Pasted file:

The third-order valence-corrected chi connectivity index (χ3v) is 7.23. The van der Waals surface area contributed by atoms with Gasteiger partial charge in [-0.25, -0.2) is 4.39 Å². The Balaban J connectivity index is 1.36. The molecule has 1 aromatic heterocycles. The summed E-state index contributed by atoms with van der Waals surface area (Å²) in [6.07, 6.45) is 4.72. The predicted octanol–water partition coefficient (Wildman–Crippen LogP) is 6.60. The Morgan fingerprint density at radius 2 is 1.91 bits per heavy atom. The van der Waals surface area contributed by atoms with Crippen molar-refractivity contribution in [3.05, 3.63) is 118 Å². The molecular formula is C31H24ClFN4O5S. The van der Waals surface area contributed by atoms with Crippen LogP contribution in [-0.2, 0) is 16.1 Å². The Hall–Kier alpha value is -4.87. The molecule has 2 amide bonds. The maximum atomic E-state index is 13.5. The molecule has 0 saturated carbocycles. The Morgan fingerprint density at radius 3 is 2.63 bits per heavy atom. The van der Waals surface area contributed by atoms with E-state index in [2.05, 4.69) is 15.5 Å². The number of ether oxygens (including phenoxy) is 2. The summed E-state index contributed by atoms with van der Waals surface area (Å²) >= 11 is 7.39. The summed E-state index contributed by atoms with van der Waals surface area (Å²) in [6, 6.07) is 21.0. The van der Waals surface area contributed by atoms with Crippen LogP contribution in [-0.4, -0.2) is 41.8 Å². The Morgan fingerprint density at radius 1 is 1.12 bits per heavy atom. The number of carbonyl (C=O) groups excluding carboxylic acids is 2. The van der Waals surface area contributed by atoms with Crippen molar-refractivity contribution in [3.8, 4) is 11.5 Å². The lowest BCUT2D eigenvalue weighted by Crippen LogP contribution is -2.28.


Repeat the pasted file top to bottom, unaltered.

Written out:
The third-order valence-corrected chi connectivity index (χ3v) is 7.23. The van der Waals surface area contributed by atoms with Gasteiger partial charge in [-0.25, -0.2) is 4.39 Å². The Balaban J connectivity index is 1.36. The molecule has 1 aromatic heterocycles. The summed E-state index contributed by atoms with van der Waals surface area (Å²) in [6.07, 6.45) is 4.72. The predicted octanol–water partition coefficient (Wildman–Crippen LogP) is 6.60. The Morgan fingerprint density at radius 2 is 1.91 bits per heavy atom. The van der Waals surface area contributed by atoms with Crippen molar-refractivity contribution in [3.05, 3.63) is 118 Å². The molecular formula is C31H24ClFN4O5S. The van der Waals surface area contributed by atoms with Crippen LogP contribution in [-0.2, 0) is 16.1 Å². The Hall–Kier alpha value is -4.87. The molecule has 2 amide bonds. The maximum atomic E-state index is 13.5. The molecule has 0 saturated carbocycles. The Morgan fingerprint density at radius 3 is 2.63 bits per heavy atom. The van der Waals surface area contributed by atoms with E-state index in [2.05, 4.69) is 15.5 Å². The number of ether oxygens (including phenoxy) is 2. The summed E-state index contributed by atoms with van der Waals surface area (Å²) >= 11 is 7.39. The summed E-state index contributed by atoms with van der Waals surface area (Å²) in [6, 6.07) is 21.0. The van der Waals surface area contributed by atoms with Crippen LogP contribution in [-0.4, -0.2) is 41.8 Å². The Morgan fingerprint density at radius 1 is 1.12 bits per heavy atom. The number of carbonyl (C=O) groups excluding carboxylic acids is 2. The van der Waals surface area contributed by atoms with Crippen molar-refractivity contribution in [3.8, 4) is 11.5 Å². The lowest BCUT2D eigenvalue weighted by Crippen LogP contribution is -2.28.